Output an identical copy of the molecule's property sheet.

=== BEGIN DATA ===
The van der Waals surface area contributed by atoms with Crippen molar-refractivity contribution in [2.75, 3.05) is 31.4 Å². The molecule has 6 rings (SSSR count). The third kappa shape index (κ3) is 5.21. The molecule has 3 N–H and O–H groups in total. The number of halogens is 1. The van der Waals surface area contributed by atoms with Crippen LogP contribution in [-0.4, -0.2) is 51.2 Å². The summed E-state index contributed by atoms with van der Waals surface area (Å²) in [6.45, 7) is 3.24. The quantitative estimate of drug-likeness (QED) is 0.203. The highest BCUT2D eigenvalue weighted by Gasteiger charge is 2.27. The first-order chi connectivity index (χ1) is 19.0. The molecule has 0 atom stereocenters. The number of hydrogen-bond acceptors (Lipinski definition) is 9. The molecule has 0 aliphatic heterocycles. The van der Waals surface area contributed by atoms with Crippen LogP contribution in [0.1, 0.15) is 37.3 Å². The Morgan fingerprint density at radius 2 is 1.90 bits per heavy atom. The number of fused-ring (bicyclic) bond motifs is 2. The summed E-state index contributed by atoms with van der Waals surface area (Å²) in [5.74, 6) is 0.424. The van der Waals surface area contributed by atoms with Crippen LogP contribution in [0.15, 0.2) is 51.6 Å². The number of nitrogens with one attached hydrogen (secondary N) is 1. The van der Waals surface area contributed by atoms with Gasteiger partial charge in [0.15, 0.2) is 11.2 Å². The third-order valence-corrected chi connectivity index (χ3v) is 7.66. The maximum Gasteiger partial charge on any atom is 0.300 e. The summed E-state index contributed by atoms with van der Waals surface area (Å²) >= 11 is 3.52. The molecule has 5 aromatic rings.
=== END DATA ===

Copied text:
The van der Waals surface area contributed by atoms with Crippen molar-refractivity contribution in [2.75, 3.05) is 31.4 Å². The molecule has 6 rings (SSSR count). The third kappa shape index (κ3) is 5.21. The molecule has 3 N–H and O–H groups in total. The number of halogens is 1. The van der Waals surface area contributed by atoms with Crippen LogP contribution in [-0.4, -0.2) is 51.2 Å². The summed E-state index contributed by atoms with van der Waals surface area (Å²) in [6.45, 7) is 3.24. The quantitative estimate of drug-likeness (QED) is 0.203. The highest BCUT2D eigenvalue weighted by Gasteiger charge is 2.27. The first-order chi connectivity index (χ1) is 19.0. The molecule has 0 atom stereocenters. The number of hydrogen-bond acceptors (Lipinski definition) is 9. The molecule has 0 aliphatic heterocycles. The van der Waals surface area contributed by atoms with Crippen LogP contribution in [0.1, 0.15) is 37.3 Å². The Morgan fingerprint density at radius 2 is 1.90 bits per heavy atom. The number of fused-ring (bicyclic) bond motifs is 2. The summed E-state index contributed by atoms with van der Waals surface area (Å²) in [5.74, 6) is 0.424. The van der Waals surface area contributed by atoms with Crippen LogP contribution in [0.15, 0.2) is 51.6 Å². The number of nitrogens with one attached hydrogen (secondary N) is 1. The van der Waals surface area contributed by atoms with Gasteiger partial charge in [0.15, 0.2) is 11.2 Å². The third-order valence-corrected chi connectivity index (χ3v) is 7.66. The maximum Gasteiger partial charge on any atom is 0.300 e. The summed E-state index contributed by atoms with van der Waals surface area (Å²) >= 11 is 3.52. The molecule has 5 aromatic rings.